IDEAS home Printed from https://ideas.repec.org/
MyIDEAS: Login to save this paper or follow this series

On the Social Efficiency of Conflict

In sharp contrast with the economic literature on conflict, this paper shows that confrontation may be efficiency enhancing. Conditions are derived under which a contest over the exclusive control of a resource Pareto dominates open access. When the population size is big enough or production exhibits strong decreasing returns to scale, agents unanimously prefer to engage in conflict.

If you experience problems downloading a file, check if you have the proper application to view it first. In case of further problems read the IDEAS help page. Note that these files are not on the IDEAS site. Please be patient as the files may be large.

File URL: http://www.econ.ed.ac.uk/papers/EffConflict.pdf
Download Restriction: no

Paper provided by Edinburgh School of Economics, University of Edinburgh in its series ESE Discussion Papers with number 97.

as
in new window

Length: 6
Date of creation: Mar 2004
Date of revision:
Handle: RePEc:edn:esedps:97
Contact details of provider: Postal: 31 Buccleuch Place, EH8 9JT, Edinburgh
Phone: +44(0)1316508361
Fax: +44(0)1316504514
Web page: http://www.econ.ed.ac.uk/

More information through EDIRC

References listed on IDEAS
Please report citation or reference errors to , or , if you are the registered author of the cited work, log in to your RePEc Author Service profile, click on "citations" and make appropriate adjustments.:

as in new window
  1. Skaperdas, Stergios, 1992. "Cooperation, Conflict, and Power in the Absence of Property Rights," American Economic Review, American Economic Association, vol. 82(4), pages 720-39, September.
  2. Hirshleifer, Jack, 1995. "Anarchy and Its Breakdown," Journal of Political Economy, University of Chicago Press, vol. 103(1), pages 26-52, February.
  3. Stergios Skaperdas, 1996. "Contest success functions (*)," Economic Theory, Springer, vol. 7(2), pages 283-290.
  4. Cornes, Richard & Sandler, Todd, 1983. "On Commons and Tragedies," American Economic Review, American Economic Association, vol. 73(4), pages 787-92, September.
  5. Grossman, Herschel I & Kim, Minseong, 1995. "Swords or Plowshares? A Theory of the Security of Claims to Property," Journal of Political Economy, University of Chicago Press, vol. 103(6), pages 1275-88, December.
  6. Muthoo, Abhinay, 2004. "A model of the origins of basic property rights," Games and Economic Behavior, Elsevier, vol. 49(2), pages 288-312, November.
  7. Bush, Winston C. & Mayer, Lawrence S., 1974. "Some implications of anarchy for the distribution of property," Journal of Economic Theory, Elsevier, vol. 8(4), pages 401-412, August.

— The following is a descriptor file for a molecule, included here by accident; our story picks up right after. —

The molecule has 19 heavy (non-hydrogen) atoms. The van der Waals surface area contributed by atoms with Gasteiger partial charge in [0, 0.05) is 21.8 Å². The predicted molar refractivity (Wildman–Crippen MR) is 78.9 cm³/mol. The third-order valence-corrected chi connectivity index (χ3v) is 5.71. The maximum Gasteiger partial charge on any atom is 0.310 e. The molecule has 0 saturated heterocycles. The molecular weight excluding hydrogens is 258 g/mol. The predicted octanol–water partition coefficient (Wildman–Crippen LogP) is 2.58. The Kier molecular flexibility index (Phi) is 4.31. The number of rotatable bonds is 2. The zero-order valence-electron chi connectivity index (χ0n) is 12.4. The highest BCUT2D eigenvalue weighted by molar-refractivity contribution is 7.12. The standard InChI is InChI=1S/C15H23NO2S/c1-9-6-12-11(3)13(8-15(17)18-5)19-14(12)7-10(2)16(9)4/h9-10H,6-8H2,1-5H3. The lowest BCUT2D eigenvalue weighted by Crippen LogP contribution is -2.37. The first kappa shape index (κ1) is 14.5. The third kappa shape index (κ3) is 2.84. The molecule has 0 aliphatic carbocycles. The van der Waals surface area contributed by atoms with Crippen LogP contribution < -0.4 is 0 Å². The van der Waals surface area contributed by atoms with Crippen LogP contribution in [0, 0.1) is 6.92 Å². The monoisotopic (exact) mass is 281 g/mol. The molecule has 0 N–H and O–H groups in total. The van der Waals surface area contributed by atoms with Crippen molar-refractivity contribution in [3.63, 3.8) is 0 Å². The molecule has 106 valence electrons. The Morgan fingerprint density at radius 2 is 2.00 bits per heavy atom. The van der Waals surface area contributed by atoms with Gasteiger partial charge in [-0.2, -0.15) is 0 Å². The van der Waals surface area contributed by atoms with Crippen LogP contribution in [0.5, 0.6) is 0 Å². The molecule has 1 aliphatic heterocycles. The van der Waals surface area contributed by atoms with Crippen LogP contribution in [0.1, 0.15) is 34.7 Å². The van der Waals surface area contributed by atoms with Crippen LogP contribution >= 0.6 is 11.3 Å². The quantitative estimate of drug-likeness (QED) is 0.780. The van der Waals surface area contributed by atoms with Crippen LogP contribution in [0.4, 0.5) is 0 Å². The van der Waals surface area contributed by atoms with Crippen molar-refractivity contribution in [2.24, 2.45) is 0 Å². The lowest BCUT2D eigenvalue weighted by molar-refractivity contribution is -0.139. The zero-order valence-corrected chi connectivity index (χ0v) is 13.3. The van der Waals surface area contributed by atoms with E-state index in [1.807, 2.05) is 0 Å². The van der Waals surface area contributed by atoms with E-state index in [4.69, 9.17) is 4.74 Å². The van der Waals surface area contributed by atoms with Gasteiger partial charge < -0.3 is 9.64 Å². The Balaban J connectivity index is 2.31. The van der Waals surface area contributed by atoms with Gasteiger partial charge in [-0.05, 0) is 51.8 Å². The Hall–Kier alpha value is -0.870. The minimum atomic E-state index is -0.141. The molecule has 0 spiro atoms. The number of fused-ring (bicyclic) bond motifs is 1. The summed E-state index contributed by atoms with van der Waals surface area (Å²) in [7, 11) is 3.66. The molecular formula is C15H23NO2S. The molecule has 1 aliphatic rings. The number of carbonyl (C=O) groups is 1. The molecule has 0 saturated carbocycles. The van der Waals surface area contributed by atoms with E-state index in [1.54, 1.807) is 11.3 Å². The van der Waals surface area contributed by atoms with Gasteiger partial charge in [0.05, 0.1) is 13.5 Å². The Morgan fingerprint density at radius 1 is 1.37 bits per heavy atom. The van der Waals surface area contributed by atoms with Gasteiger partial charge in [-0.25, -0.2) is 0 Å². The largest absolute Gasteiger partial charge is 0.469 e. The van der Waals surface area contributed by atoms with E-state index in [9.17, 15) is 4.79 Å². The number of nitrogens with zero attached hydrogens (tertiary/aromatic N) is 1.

8. Neary, Hugh M, 1997. "Equilibrium Structure in an Economic Model of Conflict," Economic Inquiry, Western Economic Association International, vol. 35(3), pages 480-94, July.
Full references (including those not matched with items on IDEAS)

This item is not listed on Wikipedia, on a reading list or among the top items on IDEAS.

When requesting a correction, please mention this item's handle: RePEc:edn:esedps:97. See general information about how to correct material in RePEc.

For technical questions regarding this item, or to correct its authors, title, abstract, bibliographic or download information, contact: (Gina Reddie)

If you have authored this item and are not yet registered with RePEc, we encourage you to do it here. This allows to link your profile to this item. It also allows you to accept potential citations to this item that we are uncertain about.

If references are entirely missing, you can add them using this form.

If the full references list an item that is present in RePEc, but the system did not link to it, you can help with this form.

If you know of missing items citing this one, you can help us creating those links by adding the relevant references in the same way as above, for each refering item. If you are a registered author of this item, you may also want to check the "citations" tab in your profile, as there may be some citations waiting for confirmation.

Please note that corrections may take a couple of weeks to filter through the various RePEc services.

This information is provided to you by IDEAS at the Research Division of the Federal Reserve Bank of St. Louis using RePEc data.